The Dodgers only threat on Friday night came in the seventh inning when (with one out) Will Smith and Jason Heyward both hit safely, the latter of which doubled-in the former. Still, Darvish buckled down to retire the next two hitters, striking out 2023 NL Rookie of the Year hopeful, James Outman.
In the eighth inning, the Padres added an insurance run via a bases-loaded fielder’s choice from Xander Bogaerts to his opposite number. When the Dodgers came up in the ninth, it was mostly smooth sailing from closer Josh Hader–He cleanly retired the middle of their lineup (Freeman, Chris Taylor and Trayce Thompson), issuing just a walk to Smith. 5-2 Padres (F).
Game 1 line (Fri. May 5) – Padres 5 (eight hits, one error), Dodgers 2 (four hits, no errors). W: Yu Darvish (2-2). L: Clayton Kershaw (5-2). S: Josh Hader (11).
Fernando Tatis Jr. dominated Game 1, but Game 2’s programming switched over to “The Dustin May Show”–the big haired hurler shutdown San Diego for majority of the evening, going six shutout innings with six strikeouts. Unfortunately for the Padres, May’s outing would overshadow a fantastic day on the bump from Blake Snell (perhaps Snell’s best of the season, despite ultimately getting tagged with the loss).
Snell cruised a full six innings as well, but the lefty ran into brief trouble in the fourth frame. After retiring the first two hitters atop L.A.’s lineup, he issued a walk (one of three on the day for Snell) to Will Smith before Chris Taylor crushed an upper-level home run to left field: 2-0 Dodgers.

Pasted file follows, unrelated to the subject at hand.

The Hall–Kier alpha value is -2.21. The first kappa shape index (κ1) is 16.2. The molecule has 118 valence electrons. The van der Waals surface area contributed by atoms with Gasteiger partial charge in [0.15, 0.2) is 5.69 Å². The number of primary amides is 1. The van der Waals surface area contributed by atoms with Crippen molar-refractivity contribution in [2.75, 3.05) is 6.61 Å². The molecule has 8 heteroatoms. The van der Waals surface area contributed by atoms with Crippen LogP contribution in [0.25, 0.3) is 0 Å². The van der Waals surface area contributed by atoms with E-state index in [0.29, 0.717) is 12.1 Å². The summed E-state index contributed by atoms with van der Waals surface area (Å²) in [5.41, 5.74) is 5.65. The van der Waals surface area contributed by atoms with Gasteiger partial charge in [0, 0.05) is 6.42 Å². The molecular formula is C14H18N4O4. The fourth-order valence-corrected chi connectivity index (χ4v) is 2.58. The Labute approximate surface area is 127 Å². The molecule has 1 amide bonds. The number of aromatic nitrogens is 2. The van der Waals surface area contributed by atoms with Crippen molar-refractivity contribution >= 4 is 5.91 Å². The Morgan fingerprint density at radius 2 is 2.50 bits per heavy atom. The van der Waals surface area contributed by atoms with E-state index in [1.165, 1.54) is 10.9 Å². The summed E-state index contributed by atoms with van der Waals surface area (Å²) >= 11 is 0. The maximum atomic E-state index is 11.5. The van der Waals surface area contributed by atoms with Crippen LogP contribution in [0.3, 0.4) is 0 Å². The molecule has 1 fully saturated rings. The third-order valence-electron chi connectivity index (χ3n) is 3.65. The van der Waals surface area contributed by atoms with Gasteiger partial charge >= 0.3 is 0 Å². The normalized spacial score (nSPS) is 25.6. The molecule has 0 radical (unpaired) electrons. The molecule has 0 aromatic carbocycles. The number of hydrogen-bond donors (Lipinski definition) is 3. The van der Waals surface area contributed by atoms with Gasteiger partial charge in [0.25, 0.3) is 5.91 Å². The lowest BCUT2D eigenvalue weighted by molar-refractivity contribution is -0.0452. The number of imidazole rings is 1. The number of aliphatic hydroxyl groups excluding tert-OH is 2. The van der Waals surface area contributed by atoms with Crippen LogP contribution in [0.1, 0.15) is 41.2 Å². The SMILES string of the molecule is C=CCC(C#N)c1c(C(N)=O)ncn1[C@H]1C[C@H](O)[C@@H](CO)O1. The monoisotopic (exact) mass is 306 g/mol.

As aforementioned, the Friars’ offense in Game 2 was mostly dormant–they had five hits through the game’s entirety, three of which were from Tatis Jr. El Nino did well to double in Brett Sullivan from second base, who hit a leadoff double himself in the eighth inning. With the score now 2-1 L.A. (and nobody out), San Diego had speed in scoring position. From there, the Padres collapsed: Three consecutive groundouts from Machado, Soto and Bogaerts ended up stranding Tatis at third base.
There would be no further threat by either side from there. In the bottom of the ninth, the Dodgers turned to Evan Phillips who proceeded to strike out Matt Carpenter before walking Jake Cronenworth. Unfortunately for San Diego, the walk would not matter, as Phillips continued the strike out the side, sending Kim and Grisham both down swinging: 2-1 Dodgers (F).
Game 2 line (Sat. May 6) – Dodgers 2 (three hits, no errors), Padres 1 (five hits, no errors). W: Dustin May (4-1). L: Blake Snell (1-5). S: Evan Phillips (4).